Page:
Kidney failure (or renal failure) is very common in older cats. It is the second biggest killer of cats worldwide, responsible for the premature death of 1 in 3 cats!
What is Kidney Failure?
Your cat has two kidneys. Their main function is to remove waste products from the blood, and eliminate them in the urine. When the kidneys are damaged and start to fail, these waste products can build up in the body, poisoning your cat.
The kidneys are also responsible for:
- preserving body water (by concentrating the urine);
- regulating the body’s electrolyte (salt) balance;
- hormones that control red blood cell production.
Knowing how the kidneys normally function helps in understanding the symptoms of kidney failure and how it can be treated.
The kidneys have a lot of reserve capacity. We can survive with only one-third of our kidney cells working. That’s why we can donate one kidney to someone else. This also means that a lot of our kidney cells can be lost, before we see any signs of disease.
When two-thirds of a cat’s kidney cells are lost, the kidneys lose the ability to concentrate the urine, but the remaining cells are able to excrete the waste products from the body by producing a larger volume of dilute urine. This is called compensated kidney failure.
When three-quarters of the cells are lost, the body can no longer compensate. Your cat may dehydrate, toxins build up, electrolyte balances are upset and blood cell numbers may start to drop.
The signs may appear to come on suddenly, but it is likely that the damage to the kidneys has actually been occurring for months or even years.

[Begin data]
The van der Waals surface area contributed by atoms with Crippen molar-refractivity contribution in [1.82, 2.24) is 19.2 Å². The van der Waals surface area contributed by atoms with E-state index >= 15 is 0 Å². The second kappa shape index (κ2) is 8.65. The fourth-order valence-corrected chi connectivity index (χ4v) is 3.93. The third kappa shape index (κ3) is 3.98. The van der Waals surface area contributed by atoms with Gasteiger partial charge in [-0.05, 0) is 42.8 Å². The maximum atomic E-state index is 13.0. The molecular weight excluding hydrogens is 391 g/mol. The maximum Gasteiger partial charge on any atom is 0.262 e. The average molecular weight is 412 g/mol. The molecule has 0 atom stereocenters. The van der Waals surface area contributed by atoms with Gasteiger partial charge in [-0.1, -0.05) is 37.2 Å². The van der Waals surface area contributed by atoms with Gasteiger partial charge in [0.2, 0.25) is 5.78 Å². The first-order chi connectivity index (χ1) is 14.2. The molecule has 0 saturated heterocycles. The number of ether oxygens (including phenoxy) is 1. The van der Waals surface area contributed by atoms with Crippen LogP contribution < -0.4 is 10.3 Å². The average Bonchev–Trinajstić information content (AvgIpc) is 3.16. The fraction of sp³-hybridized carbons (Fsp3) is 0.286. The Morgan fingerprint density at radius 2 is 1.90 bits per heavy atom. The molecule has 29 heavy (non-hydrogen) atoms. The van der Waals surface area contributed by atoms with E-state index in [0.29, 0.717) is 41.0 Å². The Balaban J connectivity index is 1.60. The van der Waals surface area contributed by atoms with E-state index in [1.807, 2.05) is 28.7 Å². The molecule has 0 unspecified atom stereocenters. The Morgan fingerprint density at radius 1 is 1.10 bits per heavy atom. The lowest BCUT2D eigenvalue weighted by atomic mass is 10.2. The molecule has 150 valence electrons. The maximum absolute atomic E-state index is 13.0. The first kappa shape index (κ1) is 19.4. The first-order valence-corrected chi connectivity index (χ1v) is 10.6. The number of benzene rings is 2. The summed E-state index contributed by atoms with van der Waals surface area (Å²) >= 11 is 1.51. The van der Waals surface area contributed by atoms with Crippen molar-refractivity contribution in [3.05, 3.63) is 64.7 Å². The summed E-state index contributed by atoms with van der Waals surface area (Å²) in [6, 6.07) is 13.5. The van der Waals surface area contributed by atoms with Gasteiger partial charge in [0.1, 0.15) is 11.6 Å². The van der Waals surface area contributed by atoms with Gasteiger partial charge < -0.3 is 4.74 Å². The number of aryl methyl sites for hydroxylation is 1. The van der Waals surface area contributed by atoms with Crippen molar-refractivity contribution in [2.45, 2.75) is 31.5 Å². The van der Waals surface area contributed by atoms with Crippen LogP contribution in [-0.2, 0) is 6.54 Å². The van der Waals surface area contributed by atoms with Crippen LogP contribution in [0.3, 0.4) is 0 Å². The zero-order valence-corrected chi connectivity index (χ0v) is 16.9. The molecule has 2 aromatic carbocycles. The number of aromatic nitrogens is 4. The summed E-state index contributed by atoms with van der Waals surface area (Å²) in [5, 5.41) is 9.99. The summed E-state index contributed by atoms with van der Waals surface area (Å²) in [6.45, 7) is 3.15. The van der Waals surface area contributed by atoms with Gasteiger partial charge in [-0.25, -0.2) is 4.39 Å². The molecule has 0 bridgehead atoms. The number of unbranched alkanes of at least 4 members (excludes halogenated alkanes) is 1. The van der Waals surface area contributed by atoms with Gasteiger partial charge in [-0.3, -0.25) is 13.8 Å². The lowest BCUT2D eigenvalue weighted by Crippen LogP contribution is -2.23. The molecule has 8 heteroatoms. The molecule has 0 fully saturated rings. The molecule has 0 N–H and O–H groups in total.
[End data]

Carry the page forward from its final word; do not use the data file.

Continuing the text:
What are the causes of kidney failure?
There are many different causes of kidney failure. Congenital (birth) defects, bacterial and viral infections, tumours (cancer), toxins and nutritional factors may be involved. In many cases the original cause cannot be determined we just see the damage left behind.
Unfortunately, once kidney failure starts to occur, the damage is usually progressive. Damaged kidney cells can’t regenerate.
However, early diagnosis and treatment can often slow the progression of this disease, leading to a longer, healthier life for your cat.
What are the signs of kidney failure?
Kidney failure usually occurs in middle-aged and older cats. Early signs of disease are often confused with normal ageing. Clinical signs can include:
- reduced appetite and weight loss
- increased thirst and urination (usually not evident to the owner because of the cat’s secretive habits!)
- dull coat, dehydration and reduced skin elasticity
- lethargy/depression, weakness and/or vomiting
- bad breath, dental problems and mouth ulcers
- anaemia and pale gums.
How is kidney failure diagnosed?
We may suspect kidney failure based on your cat’s history and our physical examination findings. But by then the disease is probably already quite advanced. Early diagnosis is vital! Simple screening tests are available to detect kidney disease.
We recommend annual screening tests for all cats over 7 years of age.